Where is Pocahontas when we need her?

Diana Chapman rarebulbs@suddenlink.net
Wed, 08 Jul 2015 17:50:54 PDT
Zigadenus blooms much earlier than Camassia, in northern California it 
blooms in March, Camassia a couple of months later.  The flowers, of 
course, and also the seed pods are different, so I was told they could 
identify them by the seed heads, and would dig down to get the right 
bulb by only digging those they could identify, and would also remove 
the very toxic Zigadenus.  I haven't seen them growing together, I have 
only seen stands of one species but they both like the same moist 
growing conditions.  I have actually cooked Camassia for a presentation 
to Native American children and they ate them.  They tasted like very, 
very starchy potatoes when they were steamed, but were usually cooked in 
pits very slowly where the starch would convert to sugars, then they 
were dried and stored flattened like a cookie or ground into a meal.

I looked it up and camas is a Nez Perce word, so maybe we should name 
one after Chief Joseph who famously led his people on a 1400 mile escape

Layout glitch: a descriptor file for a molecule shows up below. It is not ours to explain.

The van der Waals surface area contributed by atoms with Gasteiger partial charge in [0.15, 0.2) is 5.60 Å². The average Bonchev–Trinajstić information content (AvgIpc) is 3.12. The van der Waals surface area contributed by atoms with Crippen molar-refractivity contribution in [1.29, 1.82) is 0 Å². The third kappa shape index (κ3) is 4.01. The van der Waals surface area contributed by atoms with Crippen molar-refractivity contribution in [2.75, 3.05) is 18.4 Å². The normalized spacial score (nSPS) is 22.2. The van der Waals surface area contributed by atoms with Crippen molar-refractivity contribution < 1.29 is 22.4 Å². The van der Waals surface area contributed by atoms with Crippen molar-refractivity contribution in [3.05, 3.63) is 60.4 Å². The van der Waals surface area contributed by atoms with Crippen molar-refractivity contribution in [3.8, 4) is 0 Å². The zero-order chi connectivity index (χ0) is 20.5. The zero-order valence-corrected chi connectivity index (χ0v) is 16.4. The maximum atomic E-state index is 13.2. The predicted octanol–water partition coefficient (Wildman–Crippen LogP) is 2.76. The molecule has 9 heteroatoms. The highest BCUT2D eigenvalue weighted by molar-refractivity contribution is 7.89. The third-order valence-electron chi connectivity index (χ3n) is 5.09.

from the military before their final defeat.

Diana
> Off on a tangent... I read somewhere that Zigadenus (Toxicoscordion) was systematically weeded out by some Native American tribes when it grew in close vicinity to Camassia. The bulbs must look similar, since the plants are so different in flower.
>
> I've never tried camas, but I've heard it's nutty. Some seed growers sell seeds and bulbs along with tomatoes, squash, and other vegetables. I've tried it from seed, but germ was low for me and my three tiny bulbs look like they've rotted.
>
> Diana Chapman (Wed, 08 Jul 2015 11:52:37 PDT)
>
> "I believe that 'camas' is a Shoshone or Nez Perce word also, giving us
> the name of the genus Camassia. Camassias were a very important staple
> to these tribes." -Diana
>
>
> Travis Owen
> Rogue River, OR
>
> amateuranthecologist.blogspot.com
> http://www.pacificbulbsociety.org/
>
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